RUSSIAN AREA STUDIES
Russian Area Studies is a multidisciplinary, integrated study of the largest country in the world—pursued alongside quality peers and faculty—for students with ambitious professional and personal aspirations.
The Russian Area Studies Program is wide and deep, offering the opportunity to graduate with a minor, concentration or major. Our students are enthusiastic and dedicated to commanding “inside and out” knowledge of the world’s largest country and major player in global geopolitical relations. Students in the program are taught and guided by Villanova’s finest faculty members who are recognized and celebrated in their own professional areas such as political science, history, linguistics, Russian language, literature, religion, economics and the arts.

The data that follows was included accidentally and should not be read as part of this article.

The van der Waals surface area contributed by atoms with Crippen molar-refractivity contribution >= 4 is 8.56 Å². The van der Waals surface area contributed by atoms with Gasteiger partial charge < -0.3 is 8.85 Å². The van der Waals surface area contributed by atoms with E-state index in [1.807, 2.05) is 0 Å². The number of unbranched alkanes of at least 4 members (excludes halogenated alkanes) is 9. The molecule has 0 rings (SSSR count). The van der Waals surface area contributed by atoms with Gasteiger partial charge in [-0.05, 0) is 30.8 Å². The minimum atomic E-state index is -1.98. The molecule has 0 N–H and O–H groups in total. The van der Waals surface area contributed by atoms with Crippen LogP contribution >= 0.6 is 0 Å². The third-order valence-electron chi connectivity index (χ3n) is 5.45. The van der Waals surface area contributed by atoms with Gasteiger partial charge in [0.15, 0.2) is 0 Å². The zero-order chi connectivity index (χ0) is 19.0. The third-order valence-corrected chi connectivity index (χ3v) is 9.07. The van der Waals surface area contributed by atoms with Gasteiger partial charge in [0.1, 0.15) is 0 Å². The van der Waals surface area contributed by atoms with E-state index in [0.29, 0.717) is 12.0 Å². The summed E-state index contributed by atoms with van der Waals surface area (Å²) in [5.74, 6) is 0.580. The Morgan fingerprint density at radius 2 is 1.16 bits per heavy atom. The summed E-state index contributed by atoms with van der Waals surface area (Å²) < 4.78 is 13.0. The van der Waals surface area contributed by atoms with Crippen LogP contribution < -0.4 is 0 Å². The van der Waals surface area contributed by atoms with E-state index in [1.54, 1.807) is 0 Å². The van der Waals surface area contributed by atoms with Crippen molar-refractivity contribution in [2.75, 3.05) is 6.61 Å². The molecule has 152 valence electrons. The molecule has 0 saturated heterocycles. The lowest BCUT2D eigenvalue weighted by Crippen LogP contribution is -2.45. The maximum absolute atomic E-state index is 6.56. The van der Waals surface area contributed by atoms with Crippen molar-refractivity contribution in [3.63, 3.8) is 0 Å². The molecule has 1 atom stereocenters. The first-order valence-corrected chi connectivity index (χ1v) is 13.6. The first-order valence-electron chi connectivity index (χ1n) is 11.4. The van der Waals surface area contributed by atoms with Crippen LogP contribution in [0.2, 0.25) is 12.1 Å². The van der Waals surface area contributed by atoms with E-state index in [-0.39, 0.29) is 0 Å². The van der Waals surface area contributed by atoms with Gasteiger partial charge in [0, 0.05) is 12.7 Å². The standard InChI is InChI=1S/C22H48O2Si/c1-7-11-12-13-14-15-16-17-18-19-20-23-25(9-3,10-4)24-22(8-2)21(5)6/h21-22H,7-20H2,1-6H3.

WHY RUSSIAN AREA STUDIES?
Our graduates are equipped to enter and excel in such sectors as foreign policy advising, diplomatic assistance, national and state security, energy management, business, NGOs, journalism, academia or the arts.
Every year, we invite motivated and accomplished students to be inducted into the Dobro Slovo National Slavic Honor Society (Epsilon Nu Chapter) and honor a student with the Jeffrey Hahn Memorial Book Award for academic excellence. The Olga Foltz Memorial Scholarship for Russian Language Summer Study is also offered as a competitive prize.
Our Russian Culture Club organizes fun, cultural and educational activities and events.
Russia is an inexhaustibly fascinating country and culture worthy of deep contextual knowledge and respect. In addition to being the largest country in the world, Russia:
- has been ruled by grand princes, czars, empresses, commissioners and presidents
- is a nuclear superpower commanding vast natural resources
- has strategic and geopolitical significance on the world stage
- has a rich cultural heritage and a linguistic locus of one the United Nation’s six official languages
- is a realm of extremes: anarchy and totalitarianism, super growth and stagnation, stability and dramatic volatility
Winston Churchill described the USSR as "riddle wrapped in a mystery inside an enigma.”